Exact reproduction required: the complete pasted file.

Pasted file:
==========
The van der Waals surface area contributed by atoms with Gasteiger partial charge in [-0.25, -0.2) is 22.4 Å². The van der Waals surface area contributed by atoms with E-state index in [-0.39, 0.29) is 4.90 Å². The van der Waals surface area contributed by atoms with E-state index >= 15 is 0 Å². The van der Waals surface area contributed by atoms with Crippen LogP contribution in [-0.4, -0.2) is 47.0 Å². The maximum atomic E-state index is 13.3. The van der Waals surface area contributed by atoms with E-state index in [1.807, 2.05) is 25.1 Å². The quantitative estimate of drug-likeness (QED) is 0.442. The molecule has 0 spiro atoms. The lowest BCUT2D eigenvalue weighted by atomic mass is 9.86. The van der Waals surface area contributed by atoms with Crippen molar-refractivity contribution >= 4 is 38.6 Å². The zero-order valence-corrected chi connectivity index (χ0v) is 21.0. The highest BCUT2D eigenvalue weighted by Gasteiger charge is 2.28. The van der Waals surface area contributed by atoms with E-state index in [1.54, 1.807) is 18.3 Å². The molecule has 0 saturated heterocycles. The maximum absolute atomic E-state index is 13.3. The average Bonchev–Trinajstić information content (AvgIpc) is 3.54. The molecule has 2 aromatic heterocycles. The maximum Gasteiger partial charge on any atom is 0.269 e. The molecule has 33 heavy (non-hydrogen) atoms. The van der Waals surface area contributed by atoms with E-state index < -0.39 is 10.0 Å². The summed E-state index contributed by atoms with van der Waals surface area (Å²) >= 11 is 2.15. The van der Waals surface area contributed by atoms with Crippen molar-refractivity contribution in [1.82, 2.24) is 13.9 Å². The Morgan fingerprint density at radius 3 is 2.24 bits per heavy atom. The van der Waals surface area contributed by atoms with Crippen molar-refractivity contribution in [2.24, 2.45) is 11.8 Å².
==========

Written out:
The van der Waals surface area contributed by atoms with Gasteiger partial charge in [-0.25, -0.2) is 22.4 Å². The van der Waals surface area contributed by atoms with E-state index in [-0.39, 0.29) is 4.90 Å². The van der Waals surface area contributed by atoms with E-state index >= 15 is 0 Å². The van der Waals surface area contributed by atoms with Crippen LogP contribution in [-0.4, -0.2) is 47.0 Å². The maximum atomic E-state index is 13.3. The van der Waals surface area contributed by atoms with E-state index in [1.807, 2.05) is 25.1 Å². The quantitative estimate of drug-likeness (QED) is 0.442. The molecule has 0 spiro atoms. The lowest BCUT2D eigenvalue weighted by atomic mass is 9.86. The van der Waals surface area contributed by atoms with Crippen molar-refractivity contribution >= 4 is 38.6 Å². The zero-order valence-corrected chi connectivity index (χ0v) is 21.0. The highest BCUT2D eigenvalue weighted by Gasteiger charge is 2.28. The van der Waals surface area contributed by atoms with E-state index in [1.54, 1.807) is 18.3 Å². The molecule has 0 saturated heterocycles. The maximum absolute atomic E-state index is 13.3. The average Bonchev–Trinajstić information content (AvgIpc) is 3.54. The molecule has 2 aromatic heterocycles. The maximum Gasteiger partial charge on any atom is 0.269 e. The molecule has 33 heavy (non-hydrogen) atoms. The van der Waals surface area contributed by atoms with E-state index < -0.39 is 10.0 Å². The summed E-state index contributed by atoms with van der Waals surface area (Å²) >= 11 is 2.15. The van der Waals surface area contributed by atoms with Crippen molar-refractivity contribution in [1.82, 2.24) is 13.9 Å². The Morgan fingerprint density at radius 3 is 2.24 bits per heavy atom. The van der Waals surface area contributed by atoms with Crippen molar-refractivity contribution in [2.24, 2.45) is 11.8 Å².